The News Courier
Newspapers have historically offered endorsements of candidates and amendments ahead of a general election.
The choices we make Tuesday will affect us on a national, state and local level for the next four years. In the case of our congressional race, two years.
It is our belief, however, that our role as a community newspaper is to inform you, the reader, about the choices you will make. We feel that, with this election cycle, we have provided more than enough information to help you, the voter, make a wise and informed decision.
Beginning in late February, ahead of the March primary election, we began publishing a series of submitted articles and Q&As in an effort to help you and us get to know each candidate a little better. If you need a refresher, all of the articles are still available on our website, enewscourier.com, under the Election 2012 link on the left side of the page.
The News Courier also partnered with the Greater Limestone County Chamber of Commerce, Athens State University and the Alabama Veterans Museum & Archives to host three public election forums this year. One of those forums, held in August, was for municipal election candidates. The other two, the most recent of which was held on Tuesday night, featured candidates in local races.
It’s those local races that are most important to Limestone Countians. What happens in Washington can anger and frighten us, but we are most affected by decisions made at the county and city level. It’s those decisions that directly affect our pocketbooks, what kind of service we receive in the license commissioner or circuit court clerk’s office and if a dangerous patch of road gets repaved.
We, however, will not tell you how we think you should vote on those local races. For most of you, we’re pretty sure your minds are already made up about which candidate you’ll vote for.
Some of you will vote your party preference. Others will vote for the candidate you believe will do the best job. Some will vote for a candidate because he’s your neighbor, friend a fellow church member or even a relative.
Having interacted with all the candidates through conversations, the forums and submitted articles, we feel strongly that most of the candidates would do an adequate job in the offices they are seeking.
On a state and national level, there is a greater divide between candidates. Once again, our opinion shouldn’t matter here as the differences are obvious.
After four years of President Barack Obama’s policies, voters should have a clear idea of what he stands for in terms of economic and foreign policy. They should also have a clear idea of what to expect if he is elected for another term.
Voters who consider themselves more conservative, favor smaller government and want a change in leadership will no doubt vote for Mitt Romney. We would not be surprised if Romney carries 65 percent of the state’s popular vote on Tuesday.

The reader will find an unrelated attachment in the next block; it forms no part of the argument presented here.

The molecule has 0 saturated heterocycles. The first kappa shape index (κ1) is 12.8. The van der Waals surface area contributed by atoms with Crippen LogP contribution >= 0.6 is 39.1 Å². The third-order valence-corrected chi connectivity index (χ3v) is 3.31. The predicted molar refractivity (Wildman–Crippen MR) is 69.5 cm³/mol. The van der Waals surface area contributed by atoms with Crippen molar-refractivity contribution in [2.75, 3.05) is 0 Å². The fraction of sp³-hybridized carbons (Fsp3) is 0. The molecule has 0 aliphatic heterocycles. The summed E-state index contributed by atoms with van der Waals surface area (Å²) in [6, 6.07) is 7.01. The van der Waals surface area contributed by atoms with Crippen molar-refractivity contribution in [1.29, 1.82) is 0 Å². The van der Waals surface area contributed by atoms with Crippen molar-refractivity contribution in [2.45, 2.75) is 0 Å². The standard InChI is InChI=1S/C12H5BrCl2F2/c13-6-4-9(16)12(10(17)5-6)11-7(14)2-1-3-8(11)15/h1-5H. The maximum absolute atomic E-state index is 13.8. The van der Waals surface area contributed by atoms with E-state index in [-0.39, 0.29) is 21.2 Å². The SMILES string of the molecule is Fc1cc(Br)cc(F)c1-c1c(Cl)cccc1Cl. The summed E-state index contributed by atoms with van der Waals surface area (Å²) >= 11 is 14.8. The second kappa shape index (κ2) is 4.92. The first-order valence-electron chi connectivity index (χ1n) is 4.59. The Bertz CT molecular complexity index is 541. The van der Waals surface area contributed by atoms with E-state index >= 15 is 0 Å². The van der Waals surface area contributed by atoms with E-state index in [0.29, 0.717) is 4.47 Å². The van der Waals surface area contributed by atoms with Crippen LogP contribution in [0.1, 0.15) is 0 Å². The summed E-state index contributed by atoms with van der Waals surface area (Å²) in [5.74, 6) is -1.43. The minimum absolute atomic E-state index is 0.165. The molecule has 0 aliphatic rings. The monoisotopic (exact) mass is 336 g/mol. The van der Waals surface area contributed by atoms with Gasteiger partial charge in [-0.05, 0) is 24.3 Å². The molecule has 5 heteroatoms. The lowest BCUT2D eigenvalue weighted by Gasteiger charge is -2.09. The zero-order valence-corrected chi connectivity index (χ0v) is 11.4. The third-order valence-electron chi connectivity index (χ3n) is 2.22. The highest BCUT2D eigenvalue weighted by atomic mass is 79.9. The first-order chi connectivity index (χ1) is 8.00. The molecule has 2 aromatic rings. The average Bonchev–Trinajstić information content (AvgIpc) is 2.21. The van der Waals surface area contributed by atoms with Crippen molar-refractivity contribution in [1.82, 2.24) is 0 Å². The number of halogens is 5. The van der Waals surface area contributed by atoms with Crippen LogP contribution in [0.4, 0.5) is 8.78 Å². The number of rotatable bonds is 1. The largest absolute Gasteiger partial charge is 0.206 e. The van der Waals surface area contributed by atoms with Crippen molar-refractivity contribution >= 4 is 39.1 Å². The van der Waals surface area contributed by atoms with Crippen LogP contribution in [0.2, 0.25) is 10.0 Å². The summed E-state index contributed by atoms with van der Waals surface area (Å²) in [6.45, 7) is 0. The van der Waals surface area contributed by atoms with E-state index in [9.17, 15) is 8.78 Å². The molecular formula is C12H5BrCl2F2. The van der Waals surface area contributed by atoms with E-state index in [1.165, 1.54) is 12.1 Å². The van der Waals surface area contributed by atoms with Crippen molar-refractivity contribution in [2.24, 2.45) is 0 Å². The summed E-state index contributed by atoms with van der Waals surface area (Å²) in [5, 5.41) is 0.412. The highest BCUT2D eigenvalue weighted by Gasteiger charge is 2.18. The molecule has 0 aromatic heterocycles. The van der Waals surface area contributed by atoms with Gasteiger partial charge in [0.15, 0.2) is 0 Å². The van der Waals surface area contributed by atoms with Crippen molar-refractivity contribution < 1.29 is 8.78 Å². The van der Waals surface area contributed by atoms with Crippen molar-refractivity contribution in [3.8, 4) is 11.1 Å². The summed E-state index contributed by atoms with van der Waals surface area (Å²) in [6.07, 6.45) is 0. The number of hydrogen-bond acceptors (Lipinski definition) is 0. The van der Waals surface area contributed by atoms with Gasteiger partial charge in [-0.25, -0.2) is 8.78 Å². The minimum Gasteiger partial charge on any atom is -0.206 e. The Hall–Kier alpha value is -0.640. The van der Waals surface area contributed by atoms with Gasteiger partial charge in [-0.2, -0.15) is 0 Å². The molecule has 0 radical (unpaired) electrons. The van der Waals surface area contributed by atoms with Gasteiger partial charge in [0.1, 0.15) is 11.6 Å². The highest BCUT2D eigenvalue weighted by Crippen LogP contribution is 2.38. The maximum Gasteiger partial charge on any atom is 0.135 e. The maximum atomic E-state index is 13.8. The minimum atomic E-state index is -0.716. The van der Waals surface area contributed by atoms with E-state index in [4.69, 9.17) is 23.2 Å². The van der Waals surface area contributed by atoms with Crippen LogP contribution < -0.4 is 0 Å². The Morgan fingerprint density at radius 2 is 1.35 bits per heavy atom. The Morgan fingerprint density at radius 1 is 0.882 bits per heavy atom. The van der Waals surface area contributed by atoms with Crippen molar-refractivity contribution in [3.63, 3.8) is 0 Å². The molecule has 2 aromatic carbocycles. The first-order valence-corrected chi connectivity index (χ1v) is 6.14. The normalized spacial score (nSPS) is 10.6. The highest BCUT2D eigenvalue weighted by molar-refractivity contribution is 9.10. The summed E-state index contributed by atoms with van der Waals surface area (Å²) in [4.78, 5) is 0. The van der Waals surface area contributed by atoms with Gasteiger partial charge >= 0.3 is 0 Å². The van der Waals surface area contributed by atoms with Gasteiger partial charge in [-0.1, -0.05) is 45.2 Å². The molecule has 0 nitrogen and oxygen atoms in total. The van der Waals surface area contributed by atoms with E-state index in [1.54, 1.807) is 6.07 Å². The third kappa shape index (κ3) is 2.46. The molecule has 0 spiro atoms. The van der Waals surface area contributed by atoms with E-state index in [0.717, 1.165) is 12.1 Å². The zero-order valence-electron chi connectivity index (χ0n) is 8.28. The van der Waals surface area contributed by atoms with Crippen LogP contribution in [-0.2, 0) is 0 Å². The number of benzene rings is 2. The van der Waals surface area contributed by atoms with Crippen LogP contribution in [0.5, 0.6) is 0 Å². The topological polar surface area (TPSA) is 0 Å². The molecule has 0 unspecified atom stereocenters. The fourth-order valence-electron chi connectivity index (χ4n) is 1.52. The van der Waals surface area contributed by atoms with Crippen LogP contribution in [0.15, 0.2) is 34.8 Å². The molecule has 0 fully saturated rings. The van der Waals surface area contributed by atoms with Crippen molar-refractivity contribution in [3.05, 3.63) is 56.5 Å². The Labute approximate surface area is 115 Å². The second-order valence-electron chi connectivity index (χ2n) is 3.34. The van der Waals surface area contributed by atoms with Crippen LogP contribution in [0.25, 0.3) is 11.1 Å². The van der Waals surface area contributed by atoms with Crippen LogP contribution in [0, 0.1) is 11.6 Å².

We will also circle in a dot Tuesday for U.S. Congress, District 5. Incumbent Mo Brooks has made a name for himself in Washington as a congressional Republican who has effectively blocked any and all proposed legislation sent down from President Obama over the last two years. He has, however, been a polarizing figure whose inflammatory sound bites have often required further explanation.
Brooks’ Democratic opponent, Charlie Holley, is a Limestone County native. Despite having a war chest nearly 20 times less than that of Brooks, Holley has earned a reputation in recent months as an effective speaker who conveys genuine concern about North Alabama’s future.
Perhaps the most important statewide contest of note is that of Alabama Supreme Court Justice. Roy Moore, who was removed from the office previously for failing to comply with a court order, miraculously won the Republican primary in March. Despite thumbing his nose at authority while protecting his Ten Commandments monument, Moore could be the odds-on favorite to win again if Republicans vote straight ticket.
Moore’s opponent, Judge Bob Vance, was recruited by the Alabama Democratic Party late in the game after they successfully removed former candidate Harry Lyon. Vance, who is a circuit court judge in Jefferson County, recently told The News Courier that he would be willing to work with Republicans and Democrats alike to help stave off the deepening economic crisis that is hurting the state’s court system.
These are certainly the races we’ll be paying attention to, but none more than the local races that will have the greatest effect on us.
It doesn’t matter to us if you’re Republican, Democrat, independent or undecided, we sincerely hope all Limestone Countians exercise their right to vote on Tuesday. May the best candidates win.